It's night in Afghanistan, as the soldier known as Big Boss surveys a Russian outpost from afar. Soldiers, searchlights, and machine gun emplacements pepper the settlement, making his mission to rescue a prisoner held there even more difficult. The question is: what approach should the legendary soldier take? Should he employ C4 explosives as a distraction, luring the guards away from their charge – or maybe use his trusty tranquiliser gun to put everyone to sleep? What about waiting for a sandstorm to blow through so that he can get in and out unseen?
During the opening hours of Metal Gear Solid V: The Phantom Pain, we went through this thought process a number of times, loving every minute as we planned and executed – with varying degrees of success – incursions against the Russian troops infesting the Afghan landscape. The addition of an open world – at least in the relatively short amount of time spent with the game so far – appears to have blown the Metal Gear Solid gameplay wide open, making any of the more expansive areas found in the previous games look like linear corridors by comparison.
After a bloody opening chock full of the trademark craziness that you'd expect from the mind of Hideo Kojima, the scene's set for a tale of revenge, as Big Boss builds up the military force he needs to exact his retribution for the tragic events of Ground Zeroes. The hours that follow, however, feel like a big deviation from what you might call the "Metal Gear Solid formula", with the story taking a back seat to the open world gameplay.
That's not to mean that there isn't any plot to absorb, with plenty of tape recordings available right from the start to help set the scene and add colour to the world. These play out like the conversations that you would've had via your codec in previous games, and it feels like a clever decision to separate these out on their own, allowing you to listen to them at your own pace, which stops them from getting in the way of you actually playing the game.
Whether this gameplay focus will run through the rest of the game remains to be seen, and who knows if it'll be to the taste of the Metal Gear faithful. That said, it's safe to assume that everyone will agree that this is the best playing title in the series yet. The controls feel precise and intuitive, and you never feel like you're fighting to pull off any of the badass moves at your disposal – whether you're choking out guards or engaged in a frenetic fire fight against a platoon of Russian Infantry.
As mentioned before, you have a lot of paths open to you as to how you can approach your early assignments, and even with your initially limited toolset – you don't even start with your trusty cardboard box – you'll spend ample time pondering how you want to complete your objective. Whatever route you decide, though, it's the personal stories that come out of your escapades that are the real delight.
In only these few hours, we've been pursued as we rode our horse in a mad dash to meet an extraction chopper, been hunted by enemy patrols in the dark as they used flares fired from a mortar to try and illuminate our hiding spot, and planted C4 all over an enemy base – completely undetected – before blowing it sky high. These are our stories, though, so when the game finally releases it'll be great to see gamers go to town working out the most insane ways of completing each mission.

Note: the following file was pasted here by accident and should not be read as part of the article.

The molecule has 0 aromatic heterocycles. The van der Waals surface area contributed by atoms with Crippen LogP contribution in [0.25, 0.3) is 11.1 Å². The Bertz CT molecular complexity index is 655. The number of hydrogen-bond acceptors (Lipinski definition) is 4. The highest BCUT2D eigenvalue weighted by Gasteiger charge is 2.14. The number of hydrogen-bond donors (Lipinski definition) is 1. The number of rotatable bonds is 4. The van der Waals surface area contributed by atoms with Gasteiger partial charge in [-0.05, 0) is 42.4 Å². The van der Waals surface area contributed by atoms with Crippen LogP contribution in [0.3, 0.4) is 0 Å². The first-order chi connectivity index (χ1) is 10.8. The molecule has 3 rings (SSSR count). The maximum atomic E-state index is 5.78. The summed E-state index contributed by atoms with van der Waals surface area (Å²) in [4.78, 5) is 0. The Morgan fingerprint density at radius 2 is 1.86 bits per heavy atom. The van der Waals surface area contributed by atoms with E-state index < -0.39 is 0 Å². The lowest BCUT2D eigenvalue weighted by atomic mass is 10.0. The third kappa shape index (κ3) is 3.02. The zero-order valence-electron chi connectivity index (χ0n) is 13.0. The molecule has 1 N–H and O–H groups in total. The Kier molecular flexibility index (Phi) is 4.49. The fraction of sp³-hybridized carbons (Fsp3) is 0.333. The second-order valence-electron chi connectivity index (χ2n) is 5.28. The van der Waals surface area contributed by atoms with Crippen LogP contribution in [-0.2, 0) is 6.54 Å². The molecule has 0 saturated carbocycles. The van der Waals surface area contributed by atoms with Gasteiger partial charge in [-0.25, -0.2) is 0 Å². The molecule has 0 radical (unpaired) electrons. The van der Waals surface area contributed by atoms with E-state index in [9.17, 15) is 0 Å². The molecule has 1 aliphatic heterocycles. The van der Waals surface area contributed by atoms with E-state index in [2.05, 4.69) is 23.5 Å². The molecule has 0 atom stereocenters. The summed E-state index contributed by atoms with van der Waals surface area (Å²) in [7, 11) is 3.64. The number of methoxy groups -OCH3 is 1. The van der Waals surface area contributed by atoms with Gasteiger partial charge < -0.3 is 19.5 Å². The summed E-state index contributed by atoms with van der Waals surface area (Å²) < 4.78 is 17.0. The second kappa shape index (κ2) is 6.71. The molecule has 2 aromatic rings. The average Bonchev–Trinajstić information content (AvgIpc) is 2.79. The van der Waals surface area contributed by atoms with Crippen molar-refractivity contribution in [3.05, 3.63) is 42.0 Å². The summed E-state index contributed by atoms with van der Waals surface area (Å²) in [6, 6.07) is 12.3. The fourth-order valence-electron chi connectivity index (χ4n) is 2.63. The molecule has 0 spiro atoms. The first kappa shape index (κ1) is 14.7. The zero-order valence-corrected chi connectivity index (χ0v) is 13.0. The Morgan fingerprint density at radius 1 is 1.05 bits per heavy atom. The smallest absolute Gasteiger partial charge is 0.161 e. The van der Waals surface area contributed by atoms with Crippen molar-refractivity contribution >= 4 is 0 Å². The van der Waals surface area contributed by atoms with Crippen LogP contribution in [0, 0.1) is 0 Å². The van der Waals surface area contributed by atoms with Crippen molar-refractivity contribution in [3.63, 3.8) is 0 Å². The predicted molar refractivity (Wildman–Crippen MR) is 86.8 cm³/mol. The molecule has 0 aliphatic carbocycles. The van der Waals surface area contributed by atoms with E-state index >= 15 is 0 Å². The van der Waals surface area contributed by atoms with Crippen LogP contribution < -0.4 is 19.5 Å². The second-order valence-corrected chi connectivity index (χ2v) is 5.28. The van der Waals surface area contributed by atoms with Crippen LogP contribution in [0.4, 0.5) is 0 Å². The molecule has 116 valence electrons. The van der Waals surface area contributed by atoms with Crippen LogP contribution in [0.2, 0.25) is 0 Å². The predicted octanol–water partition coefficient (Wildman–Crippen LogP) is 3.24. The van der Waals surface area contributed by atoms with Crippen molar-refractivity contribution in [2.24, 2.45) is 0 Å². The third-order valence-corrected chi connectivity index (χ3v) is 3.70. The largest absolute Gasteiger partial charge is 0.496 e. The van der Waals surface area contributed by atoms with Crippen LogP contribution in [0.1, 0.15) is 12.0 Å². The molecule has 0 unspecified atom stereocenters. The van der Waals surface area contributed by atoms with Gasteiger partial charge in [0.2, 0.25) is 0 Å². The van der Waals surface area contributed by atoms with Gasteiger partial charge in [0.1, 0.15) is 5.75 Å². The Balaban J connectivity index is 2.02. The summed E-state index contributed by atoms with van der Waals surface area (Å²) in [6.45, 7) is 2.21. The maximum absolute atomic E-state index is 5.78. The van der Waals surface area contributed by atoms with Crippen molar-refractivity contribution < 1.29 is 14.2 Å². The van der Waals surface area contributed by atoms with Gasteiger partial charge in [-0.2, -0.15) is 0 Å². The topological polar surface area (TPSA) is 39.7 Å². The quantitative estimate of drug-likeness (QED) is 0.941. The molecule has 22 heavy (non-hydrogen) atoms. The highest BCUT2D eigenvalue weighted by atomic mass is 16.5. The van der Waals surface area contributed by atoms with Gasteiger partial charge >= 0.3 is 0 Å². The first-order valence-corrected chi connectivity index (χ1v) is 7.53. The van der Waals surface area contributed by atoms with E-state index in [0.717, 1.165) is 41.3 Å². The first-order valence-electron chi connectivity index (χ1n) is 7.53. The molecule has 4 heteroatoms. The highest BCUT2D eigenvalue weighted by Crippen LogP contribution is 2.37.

With a massive area of Afghanistan to explore, the first thing that strikes you about the map is that unlike most other open worlds it isn't overrun with icons showing side activities you can try your hand at. There are no races or towers to climb – well, at least not yet – so if you want some time out from the main story missions there's an ever expanding range of side-ops to explore. These missions are much more varied than the distractions found in your normal open world game, and while some are short, others take a good hour to complete, with a number even providing a nice reward in the form of a weapon blueprint or a new recruit for your mercenary group.
The range of gear that you can take into battle starts to expand when you begin researching them back at Mother Base – your offshore base of operations. To do this you need to recruit new team members from the battlefield – by knocking them out and having them picked up by your support team – and collecting resources which act as a currency for buying any new guns or items. At any time while out in the field you can switch your team members between various work groups or kick-off research and construction projects from a handy menu system – even returning to Mother Base so that you can take a tour of your growing facility. However, this early in the game there doesn't seem to be much of reason to head home unless you fancy a time out from sneaking around a warzone.
With only four per cent completion after hours spent in the boots of Big Boss, it's safe to assume that Metal Gear Solid V: The Phantom Pain is going to be a lengthy experience. Fortunately, with plenty of smart design decisions and spot-on controls, the frustrations you always accepted in the past from the series are, as yet, nowhere to be found. Whether the changes to the structure of the game and the de-emphasised story pleases everyone will remain to be seen, but what is clear is that Kojima has – at least at first glance – delivered an open world game Metal Gear Solid style.
Have you got your bionic arm on Metal Gear Solid V: The Phantom Pain yet? What are your impressions so far? Are you eagerly awaiting next week's official release? Sneak into the comments section below.